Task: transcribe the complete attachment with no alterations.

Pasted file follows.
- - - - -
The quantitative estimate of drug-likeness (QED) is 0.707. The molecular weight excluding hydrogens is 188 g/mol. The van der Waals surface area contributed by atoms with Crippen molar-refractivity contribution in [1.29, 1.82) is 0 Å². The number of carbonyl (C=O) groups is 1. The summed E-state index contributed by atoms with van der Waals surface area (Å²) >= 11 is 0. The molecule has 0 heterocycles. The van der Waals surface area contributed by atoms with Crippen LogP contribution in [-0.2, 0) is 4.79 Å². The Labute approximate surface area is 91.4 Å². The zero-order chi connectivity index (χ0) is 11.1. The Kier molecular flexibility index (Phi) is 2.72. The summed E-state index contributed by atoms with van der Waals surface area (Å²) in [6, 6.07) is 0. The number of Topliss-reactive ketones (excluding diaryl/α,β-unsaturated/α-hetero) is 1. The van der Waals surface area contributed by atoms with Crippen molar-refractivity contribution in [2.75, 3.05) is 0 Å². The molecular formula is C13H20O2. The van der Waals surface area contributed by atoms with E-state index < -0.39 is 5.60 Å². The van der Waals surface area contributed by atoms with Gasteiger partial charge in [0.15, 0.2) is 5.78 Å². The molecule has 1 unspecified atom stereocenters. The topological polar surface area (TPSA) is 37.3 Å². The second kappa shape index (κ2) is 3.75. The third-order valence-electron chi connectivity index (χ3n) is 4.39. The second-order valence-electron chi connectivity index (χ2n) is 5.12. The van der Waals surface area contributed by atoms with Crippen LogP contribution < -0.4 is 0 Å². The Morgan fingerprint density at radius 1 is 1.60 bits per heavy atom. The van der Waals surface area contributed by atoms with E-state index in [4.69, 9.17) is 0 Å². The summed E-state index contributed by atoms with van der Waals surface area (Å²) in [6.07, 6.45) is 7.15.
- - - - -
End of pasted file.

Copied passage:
The quantitative estimate of drug-likeness (QED) is 0.707. The molecular weight excluding hydrogens is 188 g/mol. The van der Waals surface area contributed by atoms with Crippen molar-refractivity contribution in [1.29, 1.82) is 0 Å². The number of carbonyl (C=O) groups is 1. The summed E-state index contributed by atoms with van der Waals surface area (Å²) >= 11 is 0. The molecule has 0 heterocycles. The van der Waals surface area contributed by atoms with Crippen LogP contribution in [-0.2, 0) is 4.79 Å². The Labute approximate surface area is 91.4 Å². The zero-order chi connectivity index (χ0) is 11.1. The Kier molecular flexibility index (Phi) is 2.72. The summed E-state index contributed by atoms with van der Waals surface area (Å²) in [6, 6.07) is 0. The number of Topliss-reactive ketones (excluding diaryl/α,β-unsaturated/α-hetero) is 1. The van der Waals surface area contributed by atoms with Crippen molar-refractivity contribution in [2.75, 3.05) is 0 Å². The molecular formula is C13H20O2. The van der Waals surface area contributed by atoms with E-state index < -0.39 is 5.60 Å². The van der Waals surface area contributed by atoms with Gasteiger partial charge in [0.15, 0.2) is 5.78 Å². The molecule has 1 unspecified atom stereocenters. The topological polar surface area (TPSA) is 37.3 Å². The second kappa shape index (κ2) is 3.75. The third-order valence-electron chi connectivity index (χ3n) is 4.39. The second-order valence-electron chi connectivity index (χ2n) is 5.12. The van der Waals surface area contributed by atoms with Crippen LogP contribution < -0.4 is 0 Å². The Morgan fingerprint density at radius 1 is 1.60 bits per heavy atom. The van der Waals surface area contributed by atoms with E-state index in [4.69, 9.17) is 0 Å². The summed E-state index contributed by atoms with van der Waals surface area (Å²) in [6.07, 6.45) is 7.15.